My child is afraid of so many things

Published on November 13, 2019

Anxiety is a normal emotion that helps to motivate us. Too much anxiety, however, can cause distress in the form of excessive worry, excessive drive to the point of exhaustion, panic and intense fear of failure and rejection. Children with anxiety sometimes are afraid of germs, doctors, dark rooms and monsters.  Some of their fears might seem illogical to an adult. I often hear children say, “I am afraid that someone will take me in the night.”  Some of these children live in a high-security building, with doormen, guards, cameras and locks. To a child, anxiety can look like monsters and kidnappers. You might find your child is anxious about time, war, the future and worry about their parent’s happiness. Some children have social anxiety or separation anxiety.

Managing a child with anxiety can feel like a balancing act. As a parent, you do not like to see your child suffer, so you might try to shield them from fearful things. You and your child need to push yourself out of your comfort zone to help lessen the anxiety. The more we shield our children, the bigger the anxiety can become. Here are some pointers to manage fear without going too far.

Understand your child’s fears

Ask your child to draw or tell you what they are afraid of. When you know what your child is scared of, you can help them understand how you will keep your child safe. For example, if your child is afraid of the doctor, tell them you will come with them. If your child is fearful of the dark, give them a flashlight or a night light.

Gently push them out of their comfort zone

Overprotecting your child leads to the anxiety becoming bigger. Gently pushing them out of their comfort zone looks like trying a new restaurant, using public transportation, introducing them to new people, or taking baby steps towards what is scaring them. Do not force it all at once; take your time and add levels.

Manage your anxiety and fears

Children are tuned into their parent’s feelings and often model reactions that they see from adults.  If you are afraid of spiders, your child might become frightened of spiders.

Reframe your child’s negative thoughts in a child-friendly way

You can ask your child what evidence they have for their negative thought and what alternatives are there for that thought. For example, “I am going to fail my test.” What evidence do you have you will fail? The alternative thought could be, “I will study for my exam and do what I can on it.”

Help your child decompress

Help them to relax at the end of the day in a quiet place. You can create a calm down corner or a space for your child to draw, listen to music or to read. Children have long days at school with other students, noise and stress.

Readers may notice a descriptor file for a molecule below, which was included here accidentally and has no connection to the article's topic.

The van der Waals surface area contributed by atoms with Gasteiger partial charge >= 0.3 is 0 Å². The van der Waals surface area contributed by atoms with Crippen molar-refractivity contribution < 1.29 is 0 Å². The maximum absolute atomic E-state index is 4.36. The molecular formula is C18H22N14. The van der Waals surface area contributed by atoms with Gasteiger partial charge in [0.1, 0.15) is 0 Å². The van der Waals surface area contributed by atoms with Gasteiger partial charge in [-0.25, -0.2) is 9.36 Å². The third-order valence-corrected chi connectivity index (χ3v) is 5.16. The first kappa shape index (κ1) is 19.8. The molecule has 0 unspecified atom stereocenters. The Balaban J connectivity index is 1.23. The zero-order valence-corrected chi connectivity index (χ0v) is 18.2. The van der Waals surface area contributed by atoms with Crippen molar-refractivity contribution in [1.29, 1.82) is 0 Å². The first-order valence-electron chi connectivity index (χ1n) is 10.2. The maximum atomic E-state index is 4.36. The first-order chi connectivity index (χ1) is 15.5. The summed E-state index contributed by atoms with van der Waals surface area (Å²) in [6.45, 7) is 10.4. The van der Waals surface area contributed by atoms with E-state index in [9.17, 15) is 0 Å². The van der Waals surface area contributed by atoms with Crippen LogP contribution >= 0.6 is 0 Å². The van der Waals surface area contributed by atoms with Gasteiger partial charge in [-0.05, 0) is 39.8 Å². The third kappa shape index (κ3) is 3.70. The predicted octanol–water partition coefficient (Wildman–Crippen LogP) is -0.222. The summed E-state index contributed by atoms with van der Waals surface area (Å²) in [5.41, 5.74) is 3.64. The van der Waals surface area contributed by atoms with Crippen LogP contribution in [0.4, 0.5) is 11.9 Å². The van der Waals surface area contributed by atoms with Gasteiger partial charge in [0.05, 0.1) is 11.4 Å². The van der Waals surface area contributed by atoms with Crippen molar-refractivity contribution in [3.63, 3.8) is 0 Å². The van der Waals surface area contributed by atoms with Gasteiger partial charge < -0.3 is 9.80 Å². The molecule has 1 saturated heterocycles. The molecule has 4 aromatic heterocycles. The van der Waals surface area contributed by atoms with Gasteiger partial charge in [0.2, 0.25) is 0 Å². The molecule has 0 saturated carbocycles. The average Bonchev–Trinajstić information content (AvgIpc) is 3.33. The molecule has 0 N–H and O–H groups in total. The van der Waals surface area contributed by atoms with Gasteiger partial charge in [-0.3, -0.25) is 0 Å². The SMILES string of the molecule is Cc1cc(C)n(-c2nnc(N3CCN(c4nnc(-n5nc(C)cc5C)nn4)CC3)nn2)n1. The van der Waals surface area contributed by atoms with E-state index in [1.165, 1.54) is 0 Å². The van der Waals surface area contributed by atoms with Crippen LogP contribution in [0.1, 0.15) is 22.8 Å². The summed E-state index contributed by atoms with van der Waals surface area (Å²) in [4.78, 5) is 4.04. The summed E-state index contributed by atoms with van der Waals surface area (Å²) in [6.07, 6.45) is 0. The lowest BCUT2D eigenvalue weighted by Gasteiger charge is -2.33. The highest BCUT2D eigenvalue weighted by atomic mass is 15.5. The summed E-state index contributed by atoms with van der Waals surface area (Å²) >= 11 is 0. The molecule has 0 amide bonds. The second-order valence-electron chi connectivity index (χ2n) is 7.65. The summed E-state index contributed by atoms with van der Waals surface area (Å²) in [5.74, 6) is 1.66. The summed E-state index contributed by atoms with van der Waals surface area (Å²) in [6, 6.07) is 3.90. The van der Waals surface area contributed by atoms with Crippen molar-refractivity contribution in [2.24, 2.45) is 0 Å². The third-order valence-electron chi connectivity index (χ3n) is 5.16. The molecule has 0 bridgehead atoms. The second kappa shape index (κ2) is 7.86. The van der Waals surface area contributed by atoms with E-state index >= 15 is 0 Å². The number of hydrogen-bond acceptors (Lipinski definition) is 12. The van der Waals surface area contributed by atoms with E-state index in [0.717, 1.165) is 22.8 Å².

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Photo by Benjamin Lambert on Unsplash

Category(s):Anxiety, Parenting

Written by:

Dr Monica Borschel

Registered Clinical Psychologist (HK)

Dr. Borschel specializes in Attachment, trauma and Loss. She is experienced in helping adults, teens, children, and families adjust to anxiety, trauma, abuse, divorce, separation, loss of a loved one, and loss of finance. This may include deciding what is in the best interest of the children during custody disputes, strengthening the relationship and communication between the parents and the children.

From Nov 2020 Dr. Borschel is only available for online consultations.

Dr. Borschel’s attachment-based therapy along with EMDR and Brainspotting enables her clients to find healing within themselves. In so doing, she can help her clients to overcome anxiety, trauma, neglect, emotional, verbal, physical abuse, and child abuse.

Furthermore, as an attachment specialist, she also helps individuals understand relationship patterns which prevent them from developing or maintaining healthy relationships. She is able to help reduce anxiety, insomnia, depression and promote confidence and self-esteem.

Dr. Borschel is originally from Salt Lake City, Utah, U.S.A. She graduated with her Masters in Clinical Psychology from Columbia University in New York City. She later moved to Hong Kong to pursue her doctorate at the University of Hong Kong in Social Work and Social Administration.

Registered Clinical Psychologist with The Hong Kong Society of Counseling and Psychology (HKSCP). Member of the American Psychological Association (APA), The British Psychological Society (BPS), and the Hong Kong Family Law Association (HKFLA).

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